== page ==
This iTracker was obviously the most time-consuming to create and the most complex to maintain. Trial results indicated that this level of localization was too high, and was less effective compared to lower levels of localization.
Given the level of detail in the Fine Grain design, it was important that we also enable a high-level design which still used priority and weighting mechanisms for the Comcast backbone and transit links. The Coarse Grain design was a limited or summarized version of the Fine Grain design, which used the ASN to IP Aggregate and weighted data for transit links, but removed all additional localization data. This insured we would get similar data sets from the Fine Grain design, but without the more detailed localization of each of the networks off of the Comcast backbone. This design defined 22 iTracker node identifiers, and resulted in a 998 line configuration file.
From an overall cost, complexity, risk, and effectiveness standpoint, this was judged to be the optimal iTracker for Comcast. Importantly, this did not require revealing the complex, internal network topology that the Fine Grain did. Updates to this iTracker were also far simpler to automate, which will better ensure that it is accurate over time, and keeps administrative overhead relatively low. However, the differences, costs, and benefits of Coarse Grain and Generic Weighted (see below) likely merit further study.
The Generic Weighted design was a copy of the Coarse Grained design but instead of using ISP-designated priority and weights, all weights were defaulted to pre-determined parameters that the Yale team had designed. All other data was replicated from the Coarse Grain design. Providing the information necessary to support the Generic Weighted iTracker was roughly the same as for Coarse Grain.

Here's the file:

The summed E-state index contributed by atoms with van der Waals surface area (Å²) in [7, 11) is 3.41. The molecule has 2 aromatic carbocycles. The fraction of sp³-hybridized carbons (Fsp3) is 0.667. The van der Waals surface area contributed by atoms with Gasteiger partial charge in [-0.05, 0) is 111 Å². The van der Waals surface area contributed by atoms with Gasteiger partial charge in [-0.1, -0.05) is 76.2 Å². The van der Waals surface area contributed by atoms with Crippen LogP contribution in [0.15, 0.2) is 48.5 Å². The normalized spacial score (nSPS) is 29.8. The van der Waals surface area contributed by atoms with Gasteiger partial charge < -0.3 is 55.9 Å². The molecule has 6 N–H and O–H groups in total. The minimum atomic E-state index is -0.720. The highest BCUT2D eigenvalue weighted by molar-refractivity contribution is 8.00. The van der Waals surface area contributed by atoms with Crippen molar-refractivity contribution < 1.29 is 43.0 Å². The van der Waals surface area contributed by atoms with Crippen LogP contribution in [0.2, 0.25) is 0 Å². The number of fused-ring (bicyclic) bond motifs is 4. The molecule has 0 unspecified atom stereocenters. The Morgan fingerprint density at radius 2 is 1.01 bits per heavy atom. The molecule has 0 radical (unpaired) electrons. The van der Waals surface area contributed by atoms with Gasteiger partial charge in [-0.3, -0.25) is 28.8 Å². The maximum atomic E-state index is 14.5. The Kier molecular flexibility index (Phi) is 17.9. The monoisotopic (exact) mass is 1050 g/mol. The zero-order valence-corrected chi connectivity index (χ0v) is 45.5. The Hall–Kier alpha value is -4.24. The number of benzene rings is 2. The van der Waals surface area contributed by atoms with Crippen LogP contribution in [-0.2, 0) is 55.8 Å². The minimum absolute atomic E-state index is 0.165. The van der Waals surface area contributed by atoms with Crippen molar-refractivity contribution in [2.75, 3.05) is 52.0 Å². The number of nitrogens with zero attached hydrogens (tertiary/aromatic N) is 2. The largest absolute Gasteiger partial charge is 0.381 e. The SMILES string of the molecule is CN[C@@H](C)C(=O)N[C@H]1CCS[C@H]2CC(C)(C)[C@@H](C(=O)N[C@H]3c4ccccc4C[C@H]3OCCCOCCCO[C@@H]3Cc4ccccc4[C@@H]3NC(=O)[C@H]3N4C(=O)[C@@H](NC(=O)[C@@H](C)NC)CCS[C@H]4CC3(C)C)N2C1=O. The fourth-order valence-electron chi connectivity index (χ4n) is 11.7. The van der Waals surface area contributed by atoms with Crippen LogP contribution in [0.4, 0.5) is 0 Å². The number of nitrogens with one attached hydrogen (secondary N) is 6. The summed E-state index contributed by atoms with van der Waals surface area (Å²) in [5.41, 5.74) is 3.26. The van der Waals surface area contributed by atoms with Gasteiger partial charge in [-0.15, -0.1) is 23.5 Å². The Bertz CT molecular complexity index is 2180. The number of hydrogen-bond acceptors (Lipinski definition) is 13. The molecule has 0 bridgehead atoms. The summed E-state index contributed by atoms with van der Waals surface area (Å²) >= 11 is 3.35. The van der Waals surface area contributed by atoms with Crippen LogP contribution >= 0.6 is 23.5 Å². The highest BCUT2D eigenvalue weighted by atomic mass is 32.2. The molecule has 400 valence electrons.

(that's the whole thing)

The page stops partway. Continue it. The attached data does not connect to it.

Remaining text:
Raw data is presented in this document. We did not normalize traffic volume data (e.g. upload and download) by the number of downloads in order to preserve this underlying raw data.
We also recommend that readers not focus too much on the absolute numbers, such as bytes downloaded from internal sources and bytes downloaded from external sources. Instead, we recommend readers focus on ratios such as the percentage of bytes downloaded that came from internal sources in each swarm. As a result, the small random variation between number of downloads of each swarm does not distract readers from important metrics like shifting traffic from external to internal sources, among other things.
We also wish to note that the data was collected from a sample of the total swarm. Specifically, there were some peers running older versions of the Pando client that did not implement the extended transfer logging. For those nodes, which participated in the swarms but did not report their data transfers, we have download counts. The result of this is that, for example, the download counts generated from the standard logging are a bit higher than the download counts generated by the extended logging. That being said, over 90% of downloads were by peers running the newer software, which we believe shows that the transfer records are highly representative of the total data flow.
In terms of which analysis was performed from the standard logging compared to extended logging, all of the data flow analysis was performed using the extended logging. Pando's download counts and performance numbers were generated via standard logging (i.e. all peers report download complete/cancel, data volumes, and measured download speed on the client). Yale's download counts and performance numbers were derived via extended logging (e.g. by summing the transfer records, counting IP addresses reported, etc.).